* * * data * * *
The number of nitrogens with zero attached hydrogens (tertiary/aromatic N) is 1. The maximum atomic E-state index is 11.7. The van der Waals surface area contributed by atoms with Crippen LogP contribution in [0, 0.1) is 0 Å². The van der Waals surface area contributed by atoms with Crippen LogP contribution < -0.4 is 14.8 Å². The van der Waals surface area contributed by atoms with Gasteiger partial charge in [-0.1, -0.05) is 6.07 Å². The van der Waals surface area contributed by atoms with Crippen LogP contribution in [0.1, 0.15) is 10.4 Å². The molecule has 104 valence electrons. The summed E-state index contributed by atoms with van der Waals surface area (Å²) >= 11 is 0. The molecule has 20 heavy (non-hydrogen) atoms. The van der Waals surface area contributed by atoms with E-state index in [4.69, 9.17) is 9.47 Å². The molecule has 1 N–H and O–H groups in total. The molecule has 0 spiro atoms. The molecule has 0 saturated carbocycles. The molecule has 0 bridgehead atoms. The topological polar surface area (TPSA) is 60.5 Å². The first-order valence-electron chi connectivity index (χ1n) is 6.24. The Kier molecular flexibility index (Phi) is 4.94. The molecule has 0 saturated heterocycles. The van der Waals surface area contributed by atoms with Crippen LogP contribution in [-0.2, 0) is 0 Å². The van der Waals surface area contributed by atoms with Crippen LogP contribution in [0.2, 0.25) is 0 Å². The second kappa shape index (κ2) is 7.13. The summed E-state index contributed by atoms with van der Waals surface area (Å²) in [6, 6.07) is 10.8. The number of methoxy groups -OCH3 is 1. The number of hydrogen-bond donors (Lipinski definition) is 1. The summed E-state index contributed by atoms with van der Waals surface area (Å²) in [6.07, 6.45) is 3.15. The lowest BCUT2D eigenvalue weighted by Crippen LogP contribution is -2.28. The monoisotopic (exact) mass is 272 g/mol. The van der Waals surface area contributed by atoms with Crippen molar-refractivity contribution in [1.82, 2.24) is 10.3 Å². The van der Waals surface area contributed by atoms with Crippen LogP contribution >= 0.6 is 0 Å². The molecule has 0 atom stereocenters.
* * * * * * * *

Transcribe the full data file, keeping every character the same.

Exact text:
The number of nitrogens with zero attached hydrogens (tertiary/aromatic N) is 1. The maximum atomic E-state index is 11.7. The van der Waals surface area contributed by atoms with Crippen LogP contribution in [0, 0.1) is 0 Å². The van der Waals surface area contributed by atoms with Crippen LogP contribution < -0.4 is 14.8 Å². The van der Waals surface area contributed by atoms with Gasteiger partial charge in [-0.1, -0.05) is 6.07 Å². The van der Waals surface area contributed by atoms with Crippen LogP contribution in [0.1, 0.15) is 10.4 Å². The molecule has 104 valence electrons. The summed E-state index contributed by atoms with van der Waals surface area (Å²) >= 11 is 0. The molecule has 20 heavy (non-hydrogen) atoms. The van der Waals surface area contributed by atoms with E-state index in [4.69, 9.17) is 9.47 Å². The molecule has 1 N–H and O–H groups in total. The molecule has 0 spiro atoms. The molecule has 0 saturated carbocycles. The molecule has 0 bridgehead atoms. The topological polar surface area (TPSA) is 60.5 Å². The first-order valence-electron chi connectivity index (χ1n) is 6.24. The Kier molecular flexibility index (Phi) is 4.94. The molecule has 0 saturated heterocycles. The van der Waals surface area contributed by atoms with Crippen LogP contribution in [-0.2, 0) is 0 Å². The van der Waals surface area contributed by atoms with Crippen LogP contribution in [0.2, 0.25) is 0 Å². The second kappa shape index (κ2) is 7.13. The summed E-state index contributed by atoms with van der Waals surface area (Å²) in [6, 6.07) is 10.8. The number of methoxy groups -OCH3 is 1. The number of hydrogen-bond donors (Lipinski definition) is 1. The summed E-state index contributed by atoms with van der Waals surface area (Å²) in [6.07, 6.45) is 3.15. The lowest BCUT2D eigenvalue weighted by Crippen LogP contribution is -2.28. The monoisotopic (exact) mass is 272 g/mol. The van der Waals surface area contributed by atoms with Crippen molar-refractivity contribution in [1.82, 2.24) is 10.3 Å². The van der Waals surface area contributed by atoms with Crippen LogP contribution >= 0.6 is 0 Å². The molecule has 0 atom stereocenters.